Will the quantified self movement change behavior?

The quantified self/self-tracking movement aims to give people the ability to track their health data and behaviors. For example, by wearing devices such as Fitbits to track exercise, and by entering information about stress levels, people will be better equipped to track trends in their health and well-being. The goal is that people will be able to use this information not just to show off their cool new gadgets, but to understand their health and improve it.

The question is, will giving people more information change their behavior? There are numerous reasons why people aren't engaging in healthy behaviors, for example, lack of knowledge, lack of access to people who can help them change, lack of willingness to change, lack of belief that they can change, and many others. Assuming people do have the drive to change their behavior and believe that they can do so, they still might not change it. Here's a research example to illustrate why:

I worked with a colleague to find out how methods of communicating information about medication side effects influence medication adherence. We told people about their risk for medication side effects using language commonly conveyed by pharmacists and doctors  (for example, "there is a low risk that you will experience headaches, nausea, etc") and then asked them to estimate the likelihood that they would actually experience those side effects. "Low risk" typically meant that, compared to taking a placebo, approximately 3 out of 10,000 people who take the medication would report side effects. However, instead of recognizing what pharmacists and pharmaceutical companies intended them to realize, people actually interpreted low risk to mean that about 33 out of 100 people would experience side effects (or over 1000 times greater chance of side effects than intended)! This means they dramatically overestimated their risk of side effects from medication. We then looked at whether presenting side effect information verbally ("low risk") versus through numbers (<0.03%, or 3 out of 10,000) would affect their intention to take the medicine. We found that changing the communication format not only helped them to better understand their risk but also improved their willingness to take the medication.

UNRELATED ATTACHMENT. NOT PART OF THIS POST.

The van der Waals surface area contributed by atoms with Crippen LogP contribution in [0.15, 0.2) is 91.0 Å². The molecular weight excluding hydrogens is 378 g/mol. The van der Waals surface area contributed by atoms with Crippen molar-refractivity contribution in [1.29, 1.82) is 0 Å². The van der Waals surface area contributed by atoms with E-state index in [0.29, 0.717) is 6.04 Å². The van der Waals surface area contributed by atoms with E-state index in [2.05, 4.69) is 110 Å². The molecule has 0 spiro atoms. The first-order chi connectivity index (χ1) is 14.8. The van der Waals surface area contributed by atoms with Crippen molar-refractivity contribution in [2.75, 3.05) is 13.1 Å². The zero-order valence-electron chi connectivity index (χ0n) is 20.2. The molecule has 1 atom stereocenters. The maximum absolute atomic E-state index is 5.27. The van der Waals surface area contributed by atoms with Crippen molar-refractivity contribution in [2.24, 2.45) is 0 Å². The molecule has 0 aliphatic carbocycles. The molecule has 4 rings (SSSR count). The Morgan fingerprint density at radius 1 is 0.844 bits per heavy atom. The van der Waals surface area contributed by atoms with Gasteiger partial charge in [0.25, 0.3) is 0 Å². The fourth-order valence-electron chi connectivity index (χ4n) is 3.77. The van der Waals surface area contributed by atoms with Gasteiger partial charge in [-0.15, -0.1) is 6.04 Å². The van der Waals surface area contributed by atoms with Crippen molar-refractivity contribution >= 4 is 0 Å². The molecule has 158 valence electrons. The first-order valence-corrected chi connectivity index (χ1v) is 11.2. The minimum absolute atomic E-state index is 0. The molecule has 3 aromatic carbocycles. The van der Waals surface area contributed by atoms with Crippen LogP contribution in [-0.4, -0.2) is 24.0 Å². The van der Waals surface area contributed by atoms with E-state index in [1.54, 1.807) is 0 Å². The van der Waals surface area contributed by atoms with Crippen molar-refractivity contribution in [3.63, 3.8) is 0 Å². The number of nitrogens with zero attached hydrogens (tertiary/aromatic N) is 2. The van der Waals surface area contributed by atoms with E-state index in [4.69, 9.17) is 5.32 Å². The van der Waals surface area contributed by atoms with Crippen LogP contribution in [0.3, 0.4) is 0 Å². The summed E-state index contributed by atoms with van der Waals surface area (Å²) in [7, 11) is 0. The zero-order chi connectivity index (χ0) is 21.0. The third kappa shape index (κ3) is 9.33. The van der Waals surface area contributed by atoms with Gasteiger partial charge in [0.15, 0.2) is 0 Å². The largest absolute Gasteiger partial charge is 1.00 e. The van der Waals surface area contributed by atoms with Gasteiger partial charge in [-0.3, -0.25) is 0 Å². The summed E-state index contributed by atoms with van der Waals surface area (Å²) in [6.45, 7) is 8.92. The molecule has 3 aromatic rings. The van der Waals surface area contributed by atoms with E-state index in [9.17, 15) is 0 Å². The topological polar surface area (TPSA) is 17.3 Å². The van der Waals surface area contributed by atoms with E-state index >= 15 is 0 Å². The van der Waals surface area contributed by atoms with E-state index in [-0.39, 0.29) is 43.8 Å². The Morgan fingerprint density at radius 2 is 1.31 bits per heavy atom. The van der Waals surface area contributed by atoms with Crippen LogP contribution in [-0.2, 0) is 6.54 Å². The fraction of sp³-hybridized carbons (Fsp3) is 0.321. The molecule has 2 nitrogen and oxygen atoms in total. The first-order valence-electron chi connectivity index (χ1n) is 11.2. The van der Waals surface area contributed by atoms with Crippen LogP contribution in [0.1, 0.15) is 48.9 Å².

This illustrates one example of how giving people information might not change their behavior, as they might not understand that information unless it is presented correctly. Information about side effects is given both to satisfy regulatory guidelines and to give patients/consumers more information. Risk of side effects from medication is typically "very low," meaning that other things in their lives are much more  "risky." However, people misinterpreted the information about the side effects because it was not presented in a way that they could understand. Presentation of information is very important, and this feeds back into the quantified self movement where, in order to change behavior, we need to present information in a way that takes account of people's psychology.

Will the quantified self and big data movements get people to change behavior? The answer is maybe. It depends on whether the information is tailored to human psychology.

 

Sean Young PhD

UCLA Center for Digital Behavior, Medical Plaza, Los Angeles, CA, 90024, United States

Sean Young, PhD, MS is the Executive Director of the UCLA Center for Digital Behavior. I'm a scientist, innovator, and UCLA medical school professor. I study the science behind human digital behavior (see digitalbehavior.ucla.edu for more info about this field of research).I also assemble technology teams and solutions to improve UCLA Family Medicine patient care. For more info or to contact me: www.SeanYoungPhD.com